Vanessa Lee
Interline Vacations
Audience: Beginner, Intermediate
Topic: Testing

UI Testing is Ruff; Hound Can Help

Whether you call it UI testing, End-to-End Testing, End-to-User Testing, or Acceptance Testing--it is often an intensely manual and time-consuming process. An Elixir library, Hound, can carry some of the load through browser automation. Browser automation means that I can automate my user interactions — clicks, fill inputs, file uploads, selecting options, radio buttons, etc. Hound tests saved me days of manual end-user testing on a project, and I want to share those benefits with you.

In addition, I found that using property-based testing principles with Hound amplifies the benefits. With the recent publication of Fred Herbert's Property-Based Testing with PropEr, Erlang, and Elixir: Find Bugs Before Your Users Do, I have been more determined than ever to increase my understanding of property-based testing and incorporate it in my applications.

I recently had to rewrite in Elixir & Phoenix an internal credit card processing application I originally wrote in PHP in 2000. The original code had very few tests. This project provided the perfect opportunity to incorporate property-based testing in my acceptance tests. As Fred Herbert says, "Property-based testing is not a replacement for all testing, just a new tool that can often improve results." Property-based testing gets us closer to knowing more of what he refers to as the "unknown unknowns"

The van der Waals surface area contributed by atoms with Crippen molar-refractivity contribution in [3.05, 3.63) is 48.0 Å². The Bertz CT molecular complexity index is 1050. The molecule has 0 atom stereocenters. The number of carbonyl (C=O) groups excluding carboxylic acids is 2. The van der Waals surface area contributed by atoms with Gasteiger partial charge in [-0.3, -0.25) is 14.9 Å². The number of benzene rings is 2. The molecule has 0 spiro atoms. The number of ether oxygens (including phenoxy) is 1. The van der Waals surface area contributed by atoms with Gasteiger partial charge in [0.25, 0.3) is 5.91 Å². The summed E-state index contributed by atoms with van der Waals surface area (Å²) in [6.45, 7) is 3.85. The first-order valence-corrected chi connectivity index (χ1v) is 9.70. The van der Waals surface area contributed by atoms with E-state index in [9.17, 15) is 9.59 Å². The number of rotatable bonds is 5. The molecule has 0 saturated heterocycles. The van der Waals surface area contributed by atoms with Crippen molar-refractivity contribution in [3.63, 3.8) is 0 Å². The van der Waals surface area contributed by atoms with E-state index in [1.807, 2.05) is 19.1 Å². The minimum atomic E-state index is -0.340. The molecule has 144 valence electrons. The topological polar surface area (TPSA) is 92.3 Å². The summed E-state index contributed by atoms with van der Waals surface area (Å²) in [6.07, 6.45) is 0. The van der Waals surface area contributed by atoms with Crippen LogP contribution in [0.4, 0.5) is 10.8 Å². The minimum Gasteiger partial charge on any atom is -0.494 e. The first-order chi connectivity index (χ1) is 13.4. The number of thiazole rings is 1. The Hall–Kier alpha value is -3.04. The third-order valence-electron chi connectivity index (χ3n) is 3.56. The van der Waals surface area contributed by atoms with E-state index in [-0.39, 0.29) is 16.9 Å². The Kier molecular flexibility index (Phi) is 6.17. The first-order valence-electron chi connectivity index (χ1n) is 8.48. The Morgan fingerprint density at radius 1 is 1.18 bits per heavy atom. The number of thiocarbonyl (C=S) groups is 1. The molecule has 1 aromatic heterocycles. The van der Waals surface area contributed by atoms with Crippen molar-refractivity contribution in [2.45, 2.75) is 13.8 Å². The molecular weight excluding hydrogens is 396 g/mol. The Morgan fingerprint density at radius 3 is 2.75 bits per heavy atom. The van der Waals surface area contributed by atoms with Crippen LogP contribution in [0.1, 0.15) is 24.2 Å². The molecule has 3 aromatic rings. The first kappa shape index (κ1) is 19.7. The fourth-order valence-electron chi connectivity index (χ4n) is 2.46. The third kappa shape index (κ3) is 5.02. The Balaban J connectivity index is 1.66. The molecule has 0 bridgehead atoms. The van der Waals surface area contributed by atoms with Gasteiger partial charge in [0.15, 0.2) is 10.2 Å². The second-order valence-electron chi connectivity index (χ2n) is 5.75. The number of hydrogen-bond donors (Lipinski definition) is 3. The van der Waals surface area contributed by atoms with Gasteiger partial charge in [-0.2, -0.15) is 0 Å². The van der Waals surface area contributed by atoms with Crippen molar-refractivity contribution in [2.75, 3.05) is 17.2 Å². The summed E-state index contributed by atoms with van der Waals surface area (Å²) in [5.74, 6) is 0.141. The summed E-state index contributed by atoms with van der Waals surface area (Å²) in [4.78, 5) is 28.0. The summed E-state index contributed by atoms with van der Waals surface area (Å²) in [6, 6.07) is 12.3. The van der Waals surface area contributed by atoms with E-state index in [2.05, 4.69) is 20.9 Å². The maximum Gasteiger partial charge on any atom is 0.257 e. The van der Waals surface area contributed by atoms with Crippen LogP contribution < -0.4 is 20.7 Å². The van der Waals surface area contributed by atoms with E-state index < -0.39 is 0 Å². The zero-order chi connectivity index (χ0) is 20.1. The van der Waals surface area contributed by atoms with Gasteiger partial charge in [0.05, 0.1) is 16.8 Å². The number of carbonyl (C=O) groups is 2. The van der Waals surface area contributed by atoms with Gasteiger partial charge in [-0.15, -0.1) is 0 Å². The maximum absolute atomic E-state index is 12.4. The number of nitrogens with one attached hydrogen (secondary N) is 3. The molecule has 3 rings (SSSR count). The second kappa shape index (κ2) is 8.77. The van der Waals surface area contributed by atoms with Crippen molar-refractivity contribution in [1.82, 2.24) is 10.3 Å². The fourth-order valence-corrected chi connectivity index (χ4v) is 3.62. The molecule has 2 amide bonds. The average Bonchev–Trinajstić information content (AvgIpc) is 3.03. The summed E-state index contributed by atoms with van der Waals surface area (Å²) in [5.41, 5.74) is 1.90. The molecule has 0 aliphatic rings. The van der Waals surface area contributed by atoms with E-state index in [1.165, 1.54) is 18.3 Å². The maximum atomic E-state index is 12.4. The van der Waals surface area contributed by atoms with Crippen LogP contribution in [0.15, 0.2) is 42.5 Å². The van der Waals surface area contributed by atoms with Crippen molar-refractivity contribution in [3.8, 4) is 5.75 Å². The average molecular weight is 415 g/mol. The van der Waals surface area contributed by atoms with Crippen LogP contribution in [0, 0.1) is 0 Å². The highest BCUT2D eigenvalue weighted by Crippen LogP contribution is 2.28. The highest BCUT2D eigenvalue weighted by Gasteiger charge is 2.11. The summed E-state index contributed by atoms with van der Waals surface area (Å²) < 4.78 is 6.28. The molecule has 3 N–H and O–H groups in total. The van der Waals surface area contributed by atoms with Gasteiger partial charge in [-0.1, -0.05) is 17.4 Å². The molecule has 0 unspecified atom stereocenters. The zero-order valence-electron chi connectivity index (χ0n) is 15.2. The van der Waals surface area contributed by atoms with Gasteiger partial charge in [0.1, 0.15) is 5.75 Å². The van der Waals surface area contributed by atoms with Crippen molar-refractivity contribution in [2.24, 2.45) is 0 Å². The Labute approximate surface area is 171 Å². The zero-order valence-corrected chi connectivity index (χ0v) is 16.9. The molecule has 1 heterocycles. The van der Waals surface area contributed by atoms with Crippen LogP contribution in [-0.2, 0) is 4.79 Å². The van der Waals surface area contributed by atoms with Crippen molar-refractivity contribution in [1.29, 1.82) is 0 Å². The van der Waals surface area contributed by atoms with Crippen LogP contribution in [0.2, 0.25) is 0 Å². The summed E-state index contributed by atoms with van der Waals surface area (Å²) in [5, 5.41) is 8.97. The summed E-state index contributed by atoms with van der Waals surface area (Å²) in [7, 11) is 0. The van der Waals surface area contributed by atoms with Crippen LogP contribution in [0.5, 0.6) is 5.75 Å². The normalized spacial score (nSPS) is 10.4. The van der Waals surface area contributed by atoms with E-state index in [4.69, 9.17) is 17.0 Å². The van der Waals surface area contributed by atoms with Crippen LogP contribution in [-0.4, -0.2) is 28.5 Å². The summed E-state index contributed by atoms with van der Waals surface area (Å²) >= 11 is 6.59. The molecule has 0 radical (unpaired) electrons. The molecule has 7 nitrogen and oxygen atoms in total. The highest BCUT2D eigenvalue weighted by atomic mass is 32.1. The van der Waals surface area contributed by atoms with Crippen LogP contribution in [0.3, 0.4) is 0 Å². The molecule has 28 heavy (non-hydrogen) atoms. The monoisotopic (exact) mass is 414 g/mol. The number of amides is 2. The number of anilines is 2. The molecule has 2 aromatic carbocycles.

I want to share that experience using examples from my recent experiences as well as by using an application I wrote specifically to show off the spectacular benefits of Hound. I will demonstrate an overview of Hound, Hound's helpers, and StreamData. Hound, together with Elixir's StreamData, allows us to achieve St. Bernard-level peace of mind. They can rescue us from the anxiety of failing QA and future code changes.


I am a senior software engineer at Interline Vacations. I’ve been developing s/w since the 90s. I began working in the Erlang Ecosystem in 2011.